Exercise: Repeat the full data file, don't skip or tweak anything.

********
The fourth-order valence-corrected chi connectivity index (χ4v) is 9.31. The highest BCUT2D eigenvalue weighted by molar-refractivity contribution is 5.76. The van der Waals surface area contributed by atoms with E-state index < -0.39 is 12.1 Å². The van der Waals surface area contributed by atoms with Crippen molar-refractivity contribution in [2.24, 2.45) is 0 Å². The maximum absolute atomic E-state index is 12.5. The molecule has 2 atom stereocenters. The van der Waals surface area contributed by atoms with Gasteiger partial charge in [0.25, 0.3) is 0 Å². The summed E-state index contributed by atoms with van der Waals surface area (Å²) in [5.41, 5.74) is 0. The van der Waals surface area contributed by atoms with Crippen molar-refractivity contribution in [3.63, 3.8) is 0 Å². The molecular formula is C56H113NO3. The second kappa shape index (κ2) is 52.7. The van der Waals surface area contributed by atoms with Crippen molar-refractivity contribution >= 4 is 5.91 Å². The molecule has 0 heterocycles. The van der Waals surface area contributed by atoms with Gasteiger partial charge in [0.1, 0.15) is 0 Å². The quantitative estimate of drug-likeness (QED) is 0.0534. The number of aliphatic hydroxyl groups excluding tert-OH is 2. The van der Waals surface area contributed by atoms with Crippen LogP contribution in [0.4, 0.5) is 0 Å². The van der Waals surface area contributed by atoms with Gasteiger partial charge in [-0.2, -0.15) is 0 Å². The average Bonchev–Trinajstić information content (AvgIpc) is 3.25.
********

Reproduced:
The fourth-order valence-corrected chi connectivity index (χ4v) is 9.31. The highest BCUT2D eigenvalue weighted by molar-refractivity contribution is 5.76. The van der Waals surface area contributed by atoms with E-state index < -0.39 is 12.1 Å². The van der Waals surface area contributed by atoms with Crippen molar-refractivity contribution in [2.24, 2.45) is 0 Å². The maximum absolute atomic E-state index is 12.5. The molecule has 2 atom stereocenters. The van der Waals surface area contributed by atoms with Gasteiger partial charge in [0.25, 0.3) is 0 Å². The summed E-state index contributed by atoms with van der Waals surface area (Å²) in [5.41, 5.74) is 0. The van der Waals surface area contributed by atoms with Crippen molar-refractivity contribution in [3.63, 3.8) is 0 Å². The molecular formula is C56H113NO3. The second kappa shape index (κ2) is 52.7. The van der Waals surface area contributed by atoms with Crippen molar-refractivity contribution >= 4 is 5.91 Å². The molecule has 0 heterocycles. The van der Waals surface area contributed by atoms with Gasteiger partial charge in [0.1, 0.15) is 0 Å². The quantitative estimate of drug-likeness (QED) is 0.0534. The number of aliphatic hydroxyl groups excluding tert-OH is 2. The van der Waals surface area contributed by atoms with Crippen LogP contribution in [0.4, 0.5) is 0 Å². The van der Waals surface area contributed by atoms with Gasteiger partial charge in [-0.2, -0.15) is 0 Å². The average Bonchev–Trinajstić information content (AvgIpc) is 3.25.